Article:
FAQ: Organic Production
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In an effort to answer your questions in a timely manner, I have decided to post a Frequently Asked Question Section. Before calling or emailing me, please check to see if your question has already been posted here. I apologize that this is rather impersonal, but I can’t even begin to answer all the emails and phone calls I receive now. Since I also need to leave time to do research, write, and speak, I hope you find this a useful alternative.
I Want Information on Organic Production
Q: CERTIFICATION REQUIREMENT. Someone told me that they had read on the Internet that a grower did not have to get certified if they sold under $5,000 worth of produce labeled as organic. I told them that I was not aware of this but would check with you.
A: If a farmer sells less than $5,000 worth of produce as organic, he/she does not need to be certified. He/she, however, must abide by all the USDA National Organic Program (NOP) rules to use the word “organic”. This is a way to allow small scale growers to participate in the organic industry but not have to pay for certification.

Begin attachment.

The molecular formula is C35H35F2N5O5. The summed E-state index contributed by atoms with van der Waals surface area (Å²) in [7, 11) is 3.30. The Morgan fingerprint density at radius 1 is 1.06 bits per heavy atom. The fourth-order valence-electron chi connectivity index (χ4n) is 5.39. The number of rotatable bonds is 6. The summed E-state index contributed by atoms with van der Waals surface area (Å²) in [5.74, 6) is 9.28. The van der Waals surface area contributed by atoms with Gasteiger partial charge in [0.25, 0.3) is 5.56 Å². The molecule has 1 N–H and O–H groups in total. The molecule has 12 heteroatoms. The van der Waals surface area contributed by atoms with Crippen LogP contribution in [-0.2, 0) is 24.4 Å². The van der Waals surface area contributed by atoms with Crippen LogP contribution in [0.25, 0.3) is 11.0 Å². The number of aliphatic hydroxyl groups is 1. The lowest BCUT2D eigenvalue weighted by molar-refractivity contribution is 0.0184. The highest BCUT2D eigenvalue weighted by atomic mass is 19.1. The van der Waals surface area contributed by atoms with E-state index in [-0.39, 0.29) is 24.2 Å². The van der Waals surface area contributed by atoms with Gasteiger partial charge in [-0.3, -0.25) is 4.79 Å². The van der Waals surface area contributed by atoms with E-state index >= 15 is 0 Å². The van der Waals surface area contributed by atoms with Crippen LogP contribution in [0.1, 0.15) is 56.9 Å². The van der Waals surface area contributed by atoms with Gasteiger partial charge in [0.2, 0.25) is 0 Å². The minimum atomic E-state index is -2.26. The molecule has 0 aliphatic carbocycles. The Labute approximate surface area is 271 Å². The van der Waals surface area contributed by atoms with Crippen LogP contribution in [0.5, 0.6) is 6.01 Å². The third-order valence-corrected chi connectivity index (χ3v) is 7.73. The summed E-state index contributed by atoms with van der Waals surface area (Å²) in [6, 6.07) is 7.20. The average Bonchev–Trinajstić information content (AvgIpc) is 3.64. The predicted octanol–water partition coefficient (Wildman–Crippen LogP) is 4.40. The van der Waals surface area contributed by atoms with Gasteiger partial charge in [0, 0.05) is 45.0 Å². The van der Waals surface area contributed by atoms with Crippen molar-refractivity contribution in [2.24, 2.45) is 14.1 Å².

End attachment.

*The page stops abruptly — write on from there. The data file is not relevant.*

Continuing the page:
Q: CERTIFICATION AGENCIES. My clients are interested in getting certified and I recall you telling me that many folks in WNC use a company out of Florida to do their certification. Is that still true?
A: The three main certifying agencies used in North Carolina are the
- Where Food Comes From Organic (https://www.wfcforganic.com/)
- Oregon Tilth https://tilth.org/certification/, and
- Quality Certification Services (http://www.qcsinfo.org/) (part of Florida Organic Growers).
A few of the big companies, like Gaia Herbs, also use Oregon Tilth (http://www.tilth.org/) because they certify for international sales.
For the complete list of USDA Accredited Certifying Agents, go to http://tinyurl.com/4hv3ub.
Jeanine Davis, NC Alternative Crops & Organics Program, Department of Horticultural Science, NC State University (updated 11/29/2021).